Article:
Preventive maintenance may seem like
an unnecessary car expense, but it often involves matters that
you'll have to take care of sooner or later, and paying for them
sooner will often be a less expensive undertaking. Most important is
the fact that preventive maintenance will help keep you and others
safe. And if you don't keep up with your car's preventive
maintenance, you may find yourself stuck or in need of repair when
you can least afford it.
Check all of your fluids
regularly. You may need some assistance from a parent or
mechanic to show you where to check if you are unfamiliar with the
process. You should check your oil, antifreeze, steering fluid and
brake fluid regularly. It's also a good idea to check your wiper
fluid. It is of the utmost importance that your car not run out of
oil, as this can destroy your engine. Your oil can get very dirty
and should be changed about every 3-5,000 miles or three months.
Antifreeze should not be allowed to get too low or your car engine
will overheat, which can do severe damage. Antifreeze should be
changed about once every two years.
Check your tire pressure often--at least once a week is a good idea.
Buy a simple tire gauge, then just stick it into your valve stem to
get a reading. The amount of pressure that your tires should be
inflated to can be found on the inside door jamb on the driver's
side of your car. Low inflation is dangerous because it can cause
loss of control and blowouts. It also causes poor gas mileage. You
should also check the tire tread for uneven wear and to see if there
is enough tread on the tires. Stick a penny in the tire tread, and
if you can see all of Lincoln's head, it's time to get a new tire.
It's also important to have your brake pads changed regularly. Brake
pads can last anywhere from 20,000 and 60,000 miles. You should also listen to see if you hear any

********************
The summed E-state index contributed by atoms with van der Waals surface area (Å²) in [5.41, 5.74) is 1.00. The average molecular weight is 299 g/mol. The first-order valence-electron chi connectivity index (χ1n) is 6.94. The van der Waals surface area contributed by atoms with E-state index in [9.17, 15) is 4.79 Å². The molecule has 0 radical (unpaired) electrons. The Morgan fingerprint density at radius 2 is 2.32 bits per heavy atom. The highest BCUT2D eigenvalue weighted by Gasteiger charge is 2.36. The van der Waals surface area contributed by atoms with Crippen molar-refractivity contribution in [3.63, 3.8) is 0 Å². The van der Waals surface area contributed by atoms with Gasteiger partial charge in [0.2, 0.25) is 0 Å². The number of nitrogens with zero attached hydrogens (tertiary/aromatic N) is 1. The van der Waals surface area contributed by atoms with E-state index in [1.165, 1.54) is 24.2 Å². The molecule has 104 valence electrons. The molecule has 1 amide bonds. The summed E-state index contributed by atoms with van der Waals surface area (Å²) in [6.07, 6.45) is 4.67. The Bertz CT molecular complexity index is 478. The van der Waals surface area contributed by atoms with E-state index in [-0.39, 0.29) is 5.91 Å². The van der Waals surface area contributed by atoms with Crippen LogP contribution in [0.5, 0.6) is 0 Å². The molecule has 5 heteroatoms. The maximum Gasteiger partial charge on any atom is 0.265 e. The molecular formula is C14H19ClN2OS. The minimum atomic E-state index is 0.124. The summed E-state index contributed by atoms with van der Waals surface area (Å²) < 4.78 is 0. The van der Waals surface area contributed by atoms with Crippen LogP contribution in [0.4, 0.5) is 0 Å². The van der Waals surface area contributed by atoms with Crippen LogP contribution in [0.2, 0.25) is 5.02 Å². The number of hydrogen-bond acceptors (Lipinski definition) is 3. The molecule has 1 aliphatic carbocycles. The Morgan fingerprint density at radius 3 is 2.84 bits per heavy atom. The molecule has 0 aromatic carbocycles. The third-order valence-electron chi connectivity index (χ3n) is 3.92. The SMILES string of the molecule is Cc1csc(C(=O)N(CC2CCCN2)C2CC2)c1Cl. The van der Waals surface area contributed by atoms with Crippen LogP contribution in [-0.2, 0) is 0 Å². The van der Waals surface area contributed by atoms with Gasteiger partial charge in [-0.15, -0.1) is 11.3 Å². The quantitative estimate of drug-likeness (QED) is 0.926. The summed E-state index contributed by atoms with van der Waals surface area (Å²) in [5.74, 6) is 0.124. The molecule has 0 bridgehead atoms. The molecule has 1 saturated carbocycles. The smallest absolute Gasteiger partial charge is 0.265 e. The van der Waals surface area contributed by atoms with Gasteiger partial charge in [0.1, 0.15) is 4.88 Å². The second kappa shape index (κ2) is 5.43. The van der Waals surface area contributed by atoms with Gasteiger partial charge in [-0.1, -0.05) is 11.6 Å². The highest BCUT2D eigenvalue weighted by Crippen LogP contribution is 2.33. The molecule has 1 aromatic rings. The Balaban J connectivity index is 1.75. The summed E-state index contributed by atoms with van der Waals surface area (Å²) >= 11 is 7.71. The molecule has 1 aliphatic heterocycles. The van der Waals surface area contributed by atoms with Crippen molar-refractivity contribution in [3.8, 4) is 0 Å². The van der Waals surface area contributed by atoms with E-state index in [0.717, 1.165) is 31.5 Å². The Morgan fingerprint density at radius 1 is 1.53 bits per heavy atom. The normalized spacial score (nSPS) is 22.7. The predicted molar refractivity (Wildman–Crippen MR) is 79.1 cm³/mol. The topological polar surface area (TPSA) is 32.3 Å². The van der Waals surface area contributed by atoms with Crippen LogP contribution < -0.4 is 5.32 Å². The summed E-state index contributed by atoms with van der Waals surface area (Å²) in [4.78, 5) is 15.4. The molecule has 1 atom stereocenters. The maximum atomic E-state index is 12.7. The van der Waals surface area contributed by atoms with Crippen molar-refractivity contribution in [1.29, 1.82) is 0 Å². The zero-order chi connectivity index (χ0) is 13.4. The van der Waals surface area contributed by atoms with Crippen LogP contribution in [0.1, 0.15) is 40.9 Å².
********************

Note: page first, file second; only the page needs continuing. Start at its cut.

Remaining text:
screeching or grinding. These signs will let you know if there is a
problem, but it makes sense to check often and get pads changed
early rather than late.
Air Filter and Battery
Two other important areas to check are your air filter and your
battery. Have Mr. Nobody Tire test your battery if it is over 3
years old. A battery will usually last about five years or more.
Take a look to see if there is any corrosion around the battery or
battery cables. If you think your battery is getting up there in
age, just go ahead and replace it. Spending a little bit of money
early is better than being stranded somewhere.
Your air filter is what keeps the air that runs through your engine
clean. The filter can get very dirty, and replacing it will make
your car run better. A dirty air filter can rob you of gas mileage.
There are a lot of pieces to a car, and everything should be kept in
good order. Bring your car in to Mr. Nobody Tire and we will
perform a vehicle inspection to ensure you are aware of any
potential problems with your car or light truck. Always, pay attention to any
dashboard trouble lights that come on and have them checked out
Value of Preventative Auto Maintenance
Spending more than $600 annually on maintenance and repairs may
sound like a lot, but it's nothing compared to the added expense of
buying a new car, especially if your current car is paid off. In
fact, by some estimates, every five years you drive your car after
paying it off saves you the monetary equivalent of a new car.
To understand how, let's compare a new car to a paid-off car with
standard maintenance. To make it interesting, let's stack the deck
in the new car's favor by saying that you drive 24,000 miles (38,624
kilometers) per year, which is double the national average. In five
years, that adds up to 120,000 miles (193,121 kilometers) under your
wheels, which translates to 35 to 40 oil changes. At $40 apiece,
you're looking at $1,400 to $1,600 -- let's call it $1,500. Figure
in another $2,200 for miscellaneous service costs (filters, hoses,
tire rotations and so on) and another $1,500 for a few major items
like a timing belt replacement, new brakes and shock absorbers.
Tally that up and you get $5,200, or around $1,040 per year.
Now let's compare that to a new car. According to the National
Automobile Dealers Association (NADA), the average price of a new
car sold in the United States in 2011 was $28,966, but we'll lowball
it and say you found a good deal at $24,000 and financed $20,000 at
7 percent interest for 48 months. That comes out to a monthly
payment of just under $479, which tallies to $5,747 per year
[source: U.S. Federal Trade Commission].
In other words, for the cost of owning a new car for one year, you
could own a paid-off car for five years, drive it into the ground,
and still have money left over for tolls.
According to Consumer Reports, the average life expectancy of a new
vehicle is around eight years or 150,000 miles [source: Weisbaum]. A
well-maintained car also means a safer trip for you and your loved
ones. And who can put a price on that?